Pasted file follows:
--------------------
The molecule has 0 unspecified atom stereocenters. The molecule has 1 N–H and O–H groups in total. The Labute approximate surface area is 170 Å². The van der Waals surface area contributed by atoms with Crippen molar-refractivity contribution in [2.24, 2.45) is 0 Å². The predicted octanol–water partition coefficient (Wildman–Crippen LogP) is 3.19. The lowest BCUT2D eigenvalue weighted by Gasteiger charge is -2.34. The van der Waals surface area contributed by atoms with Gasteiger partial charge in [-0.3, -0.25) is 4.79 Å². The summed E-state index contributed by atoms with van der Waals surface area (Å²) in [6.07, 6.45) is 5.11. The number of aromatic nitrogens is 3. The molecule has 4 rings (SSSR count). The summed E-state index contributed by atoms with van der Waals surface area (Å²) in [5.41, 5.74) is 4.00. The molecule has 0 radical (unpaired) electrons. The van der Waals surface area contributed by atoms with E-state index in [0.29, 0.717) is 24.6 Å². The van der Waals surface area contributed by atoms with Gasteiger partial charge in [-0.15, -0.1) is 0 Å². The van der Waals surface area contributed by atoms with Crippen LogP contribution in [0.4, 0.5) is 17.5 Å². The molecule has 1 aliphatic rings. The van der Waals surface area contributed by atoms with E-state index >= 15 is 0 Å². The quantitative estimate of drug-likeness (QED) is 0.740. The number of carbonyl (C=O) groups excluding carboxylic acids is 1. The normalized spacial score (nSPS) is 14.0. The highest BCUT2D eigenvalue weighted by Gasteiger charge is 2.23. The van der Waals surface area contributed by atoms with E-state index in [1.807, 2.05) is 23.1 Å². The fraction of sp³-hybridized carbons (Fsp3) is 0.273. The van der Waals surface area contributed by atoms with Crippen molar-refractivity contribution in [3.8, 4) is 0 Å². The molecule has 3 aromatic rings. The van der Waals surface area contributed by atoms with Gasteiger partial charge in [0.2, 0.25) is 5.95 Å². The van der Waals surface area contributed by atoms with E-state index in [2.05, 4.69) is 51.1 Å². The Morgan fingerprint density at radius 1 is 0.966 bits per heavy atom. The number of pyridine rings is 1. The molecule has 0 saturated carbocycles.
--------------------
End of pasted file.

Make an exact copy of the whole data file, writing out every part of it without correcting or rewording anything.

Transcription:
The molecule has 0 unspecified atom stereocenters. The molecule has 1 N–H and O–H groups in total. The Labute approximate surface area is 170 Å². The van der Waals surface area contributed by atoms with Crippen molar-refractivity contribution in [2.24, 2.45) is 0 Å². The predicted octanol–water partition coefficient (Wildman–Crippen LogP) is 3.19. The lowest BCUT2D eigenvalue weighted by Gasteiger charge is -2.34. The van der Waals surface area contributed by atoms with Gasteiger partial charge in [-0.3, -0.25) is 4.79 Å². The summed E-state index contributed by atoms with van der Waals surface area (Å²) in [6.07, 6.45) is 5.11. The number of aromatic nitrogens is 3. The molecule has 4 rings (SSSR count). The summed E-state index contributed by atoms with van der Waals surface area (Å²) in [5.41, 5.74) is 4.00. The molecule has 0 radical (unpaired) electrons. The van der Waals surface area contributed by atoms with E-state index in [0.29, 0.717) is 24.6 Å². The van der Waals surface area contributed by atoms with Gasteiger partial charge in [-0.15, -0.1) is 0 Å². The van der Waals surface area contributed by atoms with Crippen LogP contribution in [0.4, 0.5) is 17.5 Å². The molecule has 1 aliphatic rings. The van der Waals surface area contributed by atoms with E-state index >= 15 is 0 Å². The quantitative estimate of drug-likeness (QED) is 0.740. The number of carbonyl (C=O) groups excluding carboxylic acids is 1. The normalized spacial score (nSPS) is 14.0. The highest BCUT2D eigenvalue weighted by Gasteiger charge is 2.23. The van der Waals surface area contributed by atoms with E-state index in [1.807, 2.05) is 23.1 Å². The fraction of sp³-hybridized carbons (Fsp3) is 0.273. The van der Waals surface area contributed by atoms with Crippen molar-refractivity contribution in [3.8, 4) is 0 Å². The molecule has 3 aromatic rings. The van der Waals surface area contributed by atoms with Gasteiger partial charge in [0.2, 0.25) is 5.95 Å². The van der Waals surface area contributed by atoms with E-state index in [2.05, 4.69) is 51.1 Å². The Morgan fingerprint density at radius 1 is 0.966 bits per heavy atom. The number of pyridine rings is 1. The molecule has 0 saturated carbocycles.